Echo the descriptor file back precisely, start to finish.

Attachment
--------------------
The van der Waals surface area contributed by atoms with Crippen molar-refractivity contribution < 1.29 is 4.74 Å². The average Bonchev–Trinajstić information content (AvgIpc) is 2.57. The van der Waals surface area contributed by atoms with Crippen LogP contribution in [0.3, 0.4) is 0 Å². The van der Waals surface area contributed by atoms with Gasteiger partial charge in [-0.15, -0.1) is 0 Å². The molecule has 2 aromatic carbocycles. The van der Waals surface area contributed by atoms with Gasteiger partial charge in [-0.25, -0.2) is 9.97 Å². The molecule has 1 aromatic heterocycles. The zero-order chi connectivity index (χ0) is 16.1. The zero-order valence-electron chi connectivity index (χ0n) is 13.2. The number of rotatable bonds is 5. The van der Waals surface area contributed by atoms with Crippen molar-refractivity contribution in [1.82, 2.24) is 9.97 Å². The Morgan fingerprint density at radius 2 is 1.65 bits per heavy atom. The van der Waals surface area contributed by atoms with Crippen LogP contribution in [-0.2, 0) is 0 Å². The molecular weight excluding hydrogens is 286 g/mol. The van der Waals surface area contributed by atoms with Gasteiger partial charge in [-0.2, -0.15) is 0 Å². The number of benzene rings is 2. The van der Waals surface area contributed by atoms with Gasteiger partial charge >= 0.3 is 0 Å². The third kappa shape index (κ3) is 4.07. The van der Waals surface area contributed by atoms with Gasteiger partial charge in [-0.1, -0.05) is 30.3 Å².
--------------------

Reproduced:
The van der Waals surface area contributed by atoms with Crippen molar-refractivity contribution < 1.29 is 4.74 Å². The average Bonchev–Trinajstić information content (AvgIpc) is 2.57. The van der Waals surface area contributed by atoms with Crippen LogP contribution in [0.3, 0.4) is 0 Å². The van der Waals surface area contributed by atoms with Gasteiger partial charge in [-0.15, -0.1) is 0 Å². The molecule has 2 aromatic carbocycles. The van der Waals surface area contributed by atoms with Gasteiger partial charge in [-0.25, -0.2) is 9.97 Å². The molecule has 1 aromatic heterocycles. The zero-order chi connectivity index (χ0) is 16.1. The zero-order valence-electron chi connectivity index (χ0n) is 13.2. The number of rotatable bonds is 5. The van der Waals surface area contributed by atoms with Crippen molar-refractivity contribution in [1.82, 2.24) is 9.97 Å². The Morgan fingerprint density at radius 2 is 1.65 bits per heavy atom. The van der Waals surface area contributed by atoms with Crippen LogP contribution in [-0.2, 0) is 0 Å². The molecular weight excluding hydrogens is 286 g/mol. The van der Waals surface area contributed by atoms with Gasteiger partial charge in [-0.2, -0.15) is 0 Å². The number of benzene rings is 2. The van der Waals surface area contributed by atoms with Gasteiger partial charge >= 0.3 is 0 Å². The third kappa shape index (κ3) is 4.07. The van der Waals surface area contributed by atoms with Gasteiger partial charge in [-0.1, -0.05) is 30.3 Å².